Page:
On Christology IV: “What is that, velvet?”

I grew up in a family business that just so happened to be a movie theater. I remember when Coming to America came to the Little Art, I saw it at least five times. Like millions around the world, the characters with their attenuating voices became a staple of verbal repartee within my friend groups. In our late teens, when drug exploration was a nearly daily activity, about a dozen of us became obsessed with Eddie Murphy Delirious.  "Dammit, Guff!" was a regular exclamation. "A-goony-goo-goo," "She wasn't no Puerto Rican!" and "Oh! My shoe!!" were choked out amidst wails of laughter for an entire summer, and over two decades later, the lines bring a quick smile, like a time machine built of shorthand.

My personal favorite line, without exception, from any Eddie Murphy film (of which there are so, so many classics) is, "What is that, velvet?!" And, God help us, it is this scene I am going to use to address our next pressing questions: How does Jesus Christ relate to human salvation and the end times?       

Saul, the aptly-named elderly Jewish man and one of the many characters portrayed by Eddie, is using his own frame of reference to determine what King Joffrey's wrap is made of; yes, the ultimate goal is a laugh, and the line delivers on that, but let us set that aside and go deeper. We imagine that Saul might have gone through the Shoah; most certainly members of his family did, but let us flirt with the idea that he is a survivor. We could imagine that within the depths of the death camp experience, one fantasizes about what one would eat or drink, about the bathtub in which one would bathe, or the most luxuriant fabric into which one would ensconce themselves, given their druthers. Here, in this scene, Saul touches something so beautiful, he guesses what in his mind is the ultimate: Velvet.

Often Christology can be like touching lion hide and calling it velvet. We imagine the ultimate in terms of human salvation, and we declare it beautiful. How might Saul of the camps have reacted if someone told him that he'd think lion's hide was more luxurious were he to touch and see it? Would he have taken their word, or would he have held onto his own convictions, based on his knowledge and needs at the moment?  I imagine the latter. For Paul and the author(s) of the Gospel of Mark, the best they could fathom was salvation through faith, with Christ returning within a generation.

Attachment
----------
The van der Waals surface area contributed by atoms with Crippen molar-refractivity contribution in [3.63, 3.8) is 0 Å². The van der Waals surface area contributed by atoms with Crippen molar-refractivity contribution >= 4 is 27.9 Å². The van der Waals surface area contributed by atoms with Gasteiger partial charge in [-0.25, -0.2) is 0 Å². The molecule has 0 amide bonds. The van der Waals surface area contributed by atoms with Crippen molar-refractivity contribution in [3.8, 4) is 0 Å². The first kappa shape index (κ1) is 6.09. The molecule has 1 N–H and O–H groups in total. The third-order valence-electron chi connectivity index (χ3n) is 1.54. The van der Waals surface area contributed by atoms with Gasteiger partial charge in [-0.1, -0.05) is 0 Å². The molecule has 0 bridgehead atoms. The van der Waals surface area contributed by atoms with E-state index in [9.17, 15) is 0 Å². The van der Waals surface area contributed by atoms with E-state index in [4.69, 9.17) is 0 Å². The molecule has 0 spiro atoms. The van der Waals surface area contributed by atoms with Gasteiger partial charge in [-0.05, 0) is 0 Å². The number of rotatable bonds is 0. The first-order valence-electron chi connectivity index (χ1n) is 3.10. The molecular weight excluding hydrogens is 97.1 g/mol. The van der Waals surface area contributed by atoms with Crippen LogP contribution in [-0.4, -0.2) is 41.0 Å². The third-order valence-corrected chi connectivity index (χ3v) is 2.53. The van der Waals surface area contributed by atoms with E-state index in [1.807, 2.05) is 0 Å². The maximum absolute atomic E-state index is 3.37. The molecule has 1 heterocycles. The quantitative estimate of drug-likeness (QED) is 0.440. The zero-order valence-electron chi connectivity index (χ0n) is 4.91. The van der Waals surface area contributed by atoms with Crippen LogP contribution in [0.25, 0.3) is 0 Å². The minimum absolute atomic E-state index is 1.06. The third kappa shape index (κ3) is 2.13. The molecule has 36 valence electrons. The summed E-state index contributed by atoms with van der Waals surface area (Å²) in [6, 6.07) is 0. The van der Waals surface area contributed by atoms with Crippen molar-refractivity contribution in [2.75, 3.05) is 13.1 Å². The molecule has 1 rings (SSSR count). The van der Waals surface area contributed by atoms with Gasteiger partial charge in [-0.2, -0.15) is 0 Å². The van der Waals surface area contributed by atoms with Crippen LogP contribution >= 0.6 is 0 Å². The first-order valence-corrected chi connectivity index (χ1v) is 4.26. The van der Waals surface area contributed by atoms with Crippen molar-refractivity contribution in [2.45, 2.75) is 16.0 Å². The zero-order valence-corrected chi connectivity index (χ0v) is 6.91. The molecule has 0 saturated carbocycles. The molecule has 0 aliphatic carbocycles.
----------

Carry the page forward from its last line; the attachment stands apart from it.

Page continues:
Here's the rub, though.* Jesus did not come back within a generation. And every other like claim has been proved wrong with the simple rotation of the earth on its axis. This obsessing with Jesus returning sadly goes hand-in-hand with charlatanism and lazy bigotry. The former for obvious reasons, the latter for ones less so. I have noticed that the people who often want Jesus to come back, like "Pastor" Becky in Jesus Camp, feel so disgusted by those whom they cannot terrorize into conversion that they call upon God to end creation, rather than shutting up for five minutes and hearing another perspective without immediately rejecting it because Jee-bus. This Jesus is cool with people being a jerk, something to which I take great umbrage.

I don't want these Christology entries to turn into bashing sessions (not to be confused with bashing Session, which Herr Drumpf seems to be taking care of) quite nicely; that is part of what has people running away from the Church. But in my fifteen years of studying, teaching, and more recently pastoring, I've found that hearing someone "in authority" (and as an ordained member of clergy I am that, whether I want it or not) talk honestly about the ways in which theology and religion have done harm allows them to take risks. Encouraging them to reject the abuse of others can help them to throw out manky bath water of religion while keeping the God-baby in their arms.


I think our having an understanding of Jesus that privileges the idea that God is soon going to swoop in and destroy all those whom the "Church" deems sinful is deeply problematic. I understand that there are lots of texts on this subject, but why do we somehow have to pretend that they aren't wrong, or at the very least can we admit that regarding the specific phrase "within a generation" as metaphorical, but demanding that everything vague that surrounds it is literal, is just fucking stupid? Can we please stop saying that for God, "one generation could be 10,000 years," or other such claptrap, in regards to this passages? Paul was wrong. Mark was wrong, and seeing that Matthew and Luke used Mark as a source, this specious assertion of imminent Parousia has been pummeled by the passing of time. Why are we so eager to set up ourselves in the next world by being insufferable dicks in this one?